I got here in a roundabout way. I grew up with the absolute assumption that I would be a professional (a lawyer, a doctor, a professor, or maaaaaybe a teacher) and I felt that anything less would be a disappointment to both of my parents, my mom especially. And to be honest with you, it probably would have been. Yet the entire time I was growing up my favorite part of the day was coming home after the academic and social stresses of school and having a snack with my mom while we chatted about the day. 2:50 p.m. could not have come soon enough for me; I was by nature a homebody and my mother was always so insightful. I could, and did, tell her anything and I definitely assumed I would have the same tradition with my own future children. And so unbeknownst to me I was already straddling two different sets of expectations for my life. Not that these two dreams are entirely incompatible, but when someone like Anne-Marie Slaughter can come along and describe "only" being a law professor as taking a huge step down, I already wasn't out to be the full-on career woman I assumed every sane woman wanted to be. And boy did I assume it - and judge. When I found out my college boyfriend's cousin was going to become a P.A. instead of an M.D. because she wanted to be able to balance family life with her career, I could not believe it. Ha. Now I sometimes wish my husband were a P.A., even as I myself stay home!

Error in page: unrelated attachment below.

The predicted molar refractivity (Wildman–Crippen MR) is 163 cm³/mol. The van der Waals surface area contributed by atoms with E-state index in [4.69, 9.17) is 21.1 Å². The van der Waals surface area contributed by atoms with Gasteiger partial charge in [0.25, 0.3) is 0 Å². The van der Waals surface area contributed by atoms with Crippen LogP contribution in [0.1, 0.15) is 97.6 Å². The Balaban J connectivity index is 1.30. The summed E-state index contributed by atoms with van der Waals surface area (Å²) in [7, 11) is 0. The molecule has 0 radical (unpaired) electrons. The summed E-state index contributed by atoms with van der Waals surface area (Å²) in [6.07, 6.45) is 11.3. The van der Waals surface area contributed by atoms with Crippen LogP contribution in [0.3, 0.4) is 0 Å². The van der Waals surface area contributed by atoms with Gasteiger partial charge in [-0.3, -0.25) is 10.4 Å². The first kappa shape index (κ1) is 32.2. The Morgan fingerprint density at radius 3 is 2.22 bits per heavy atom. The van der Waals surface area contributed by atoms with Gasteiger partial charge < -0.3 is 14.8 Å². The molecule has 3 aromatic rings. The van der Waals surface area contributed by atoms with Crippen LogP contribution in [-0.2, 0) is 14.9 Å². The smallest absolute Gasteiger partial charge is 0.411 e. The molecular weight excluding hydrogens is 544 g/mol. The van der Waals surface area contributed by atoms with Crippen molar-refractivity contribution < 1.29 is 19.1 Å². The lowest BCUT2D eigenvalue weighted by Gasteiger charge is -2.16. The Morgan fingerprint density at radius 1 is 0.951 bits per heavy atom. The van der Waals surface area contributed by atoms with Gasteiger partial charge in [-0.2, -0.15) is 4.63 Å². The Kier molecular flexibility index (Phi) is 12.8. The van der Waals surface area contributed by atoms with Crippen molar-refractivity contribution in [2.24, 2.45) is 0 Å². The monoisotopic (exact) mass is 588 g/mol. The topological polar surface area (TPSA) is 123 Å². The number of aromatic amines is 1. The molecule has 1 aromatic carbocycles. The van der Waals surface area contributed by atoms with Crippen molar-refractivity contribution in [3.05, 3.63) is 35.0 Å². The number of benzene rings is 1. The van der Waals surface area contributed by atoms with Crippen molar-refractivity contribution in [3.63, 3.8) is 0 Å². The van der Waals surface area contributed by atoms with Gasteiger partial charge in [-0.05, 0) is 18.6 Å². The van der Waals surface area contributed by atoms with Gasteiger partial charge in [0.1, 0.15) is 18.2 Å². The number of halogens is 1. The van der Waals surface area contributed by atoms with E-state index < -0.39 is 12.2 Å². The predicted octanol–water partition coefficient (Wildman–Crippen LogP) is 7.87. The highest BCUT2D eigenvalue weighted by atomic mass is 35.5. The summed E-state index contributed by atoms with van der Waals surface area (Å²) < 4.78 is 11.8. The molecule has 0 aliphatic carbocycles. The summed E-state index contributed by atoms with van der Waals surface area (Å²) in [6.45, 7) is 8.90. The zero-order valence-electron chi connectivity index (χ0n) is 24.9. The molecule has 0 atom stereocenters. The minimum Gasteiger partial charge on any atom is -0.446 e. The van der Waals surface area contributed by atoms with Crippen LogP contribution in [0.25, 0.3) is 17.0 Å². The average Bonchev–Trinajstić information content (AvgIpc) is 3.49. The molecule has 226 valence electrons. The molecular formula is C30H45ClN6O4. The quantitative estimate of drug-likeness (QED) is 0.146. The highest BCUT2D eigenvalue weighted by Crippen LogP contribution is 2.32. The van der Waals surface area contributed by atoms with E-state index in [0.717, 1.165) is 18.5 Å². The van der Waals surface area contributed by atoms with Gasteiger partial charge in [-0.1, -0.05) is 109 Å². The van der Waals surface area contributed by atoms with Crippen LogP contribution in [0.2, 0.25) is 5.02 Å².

Yes, as I made my way through college the concept of "balancing family life with career" did not even enter my mind; I just carried on with the dual assumptions that I would both have a professional career and also (magically) be home after school and summers. I started out wanting to be a French professor but after spending a year in France to prove to myself that I wasn't going to be limited by "having a man," I just simply never wanted to be away from him that long again. My other major was history but after writing my "Senior Thesis" (on women in the French Resistance and subsequent historiography on that topic) I was disillusioned. I believed that because history had already happened, people were largely trying to rewrite it or focusing on something so narrow as to not really be significant. The only out I found was writing about writing about history - essentially my thesis argued that recent historiography had gone overboard in downplaying how revolutionary gender roles were in The Resistance - and by the time I was done with it I was just sort of done, even though I scored an A and a very difficult professor told me I was "playing in the big leagues." Later I flipped through GRE and LSAT prep books and I liked the LSAT book better (I considered memorizing vocabulary a waste of time, and I loved logic games). So I headed off to law school, my progressive boyfriend and I still believing we'd both eventually work part-time, since we did want our kids to largely be home with one of us.